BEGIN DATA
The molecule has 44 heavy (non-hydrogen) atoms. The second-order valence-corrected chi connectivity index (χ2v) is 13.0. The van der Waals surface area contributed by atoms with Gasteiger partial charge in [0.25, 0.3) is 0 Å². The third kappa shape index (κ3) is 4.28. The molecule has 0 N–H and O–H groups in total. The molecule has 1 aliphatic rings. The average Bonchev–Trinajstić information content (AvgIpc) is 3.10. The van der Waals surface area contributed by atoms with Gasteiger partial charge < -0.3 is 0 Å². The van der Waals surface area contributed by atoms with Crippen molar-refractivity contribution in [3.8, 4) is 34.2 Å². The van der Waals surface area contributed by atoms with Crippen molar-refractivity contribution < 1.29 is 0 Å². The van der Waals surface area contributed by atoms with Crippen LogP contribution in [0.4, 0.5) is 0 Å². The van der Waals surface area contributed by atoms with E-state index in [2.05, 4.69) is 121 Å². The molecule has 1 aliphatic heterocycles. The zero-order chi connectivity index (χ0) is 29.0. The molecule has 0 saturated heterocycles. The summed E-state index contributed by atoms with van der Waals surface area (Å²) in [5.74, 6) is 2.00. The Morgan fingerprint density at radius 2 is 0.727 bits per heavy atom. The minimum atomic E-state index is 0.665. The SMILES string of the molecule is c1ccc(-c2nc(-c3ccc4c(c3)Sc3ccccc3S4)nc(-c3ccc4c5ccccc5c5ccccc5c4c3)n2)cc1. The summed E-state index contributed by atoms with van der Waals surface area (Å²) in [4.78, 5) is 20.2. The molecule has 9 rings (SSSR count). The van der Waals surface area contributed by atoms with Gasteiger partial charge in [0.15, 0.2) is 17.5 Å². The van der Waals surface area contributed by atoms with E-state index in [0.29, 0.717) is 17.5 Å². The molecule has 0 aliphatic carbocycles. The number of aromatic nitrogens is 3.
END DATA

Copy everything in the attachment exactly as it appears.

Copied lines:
The molecule has 44 heavy (non-hydrogen) atoms. The second-order valence-corrected chi connectivity index (χ2v) is 13.0. The van der Waals surface area contributed by atoms with Gasteiger partial charge in [0.25, 0.3) is 0 Å². The third kappa shape index (κ3) is 4.28. The molecule has 0 N–H and O–H groups in total. The molecule has 1 aliphatic rings. The average Bonchev–Trinajstić information content (AvgIpc) is 3.10. The van der Waals surface area contributed by atoms with Gasteiger partial charge < -0.3 is 0 Å². The van der Waals surface area contributed by atoms with Crippen molar-refractivity contribution in [3.8, 4) is 34.2 Å². The van der Waals surface area contributed by atoms with Crippen molar-refractivity contribution < 1.29 is 0 Å². The van der Waals surface area contributed by atoms with Crippen LogP contribution in [0.4, 0.5) is 0 Å². The van der Waals surface area contributed by atoms with E-state index in [2.05, 4.69) is 121 Å². The molecule has 1 aliphatic heterocycles. The zero-order chi connectivity index (χ0) is 29.0. The molecule has 0 saturated heterocycles. The summed E-state index contributed by atoms with van der Waals surface area (Å²) in [5.74, 6) is 2.00. The Morgan fingerprint density at radius 2 is 0.727 bits per heavy atom. The minimum atomic E-state index is 0.665. The SMILES string of the molecule is c1ccc(-c2nc(-c3ccc4c(c3)Sc3ccccc3S4)nc(-c3ccc4c5ccccc5c5ccccc5c4c3)n2)cc1. The summed E-state index contributed by atoms with van der Waals surface area (Å²) in [4.78, 5) is 20.2. The molecule has 9 rings (SSSR count). The van der Waals surface area contributed by atoms with Gasteiger partial charge in [0.15, 0.2) is 17.5 Å². The van der Waals surface area contributed by atoms with E-state index in [0.29, 0.717) is 17.5 Å². The molecule has 0 aliphatic carbocycles. The number of aromatic nitrogens is 3.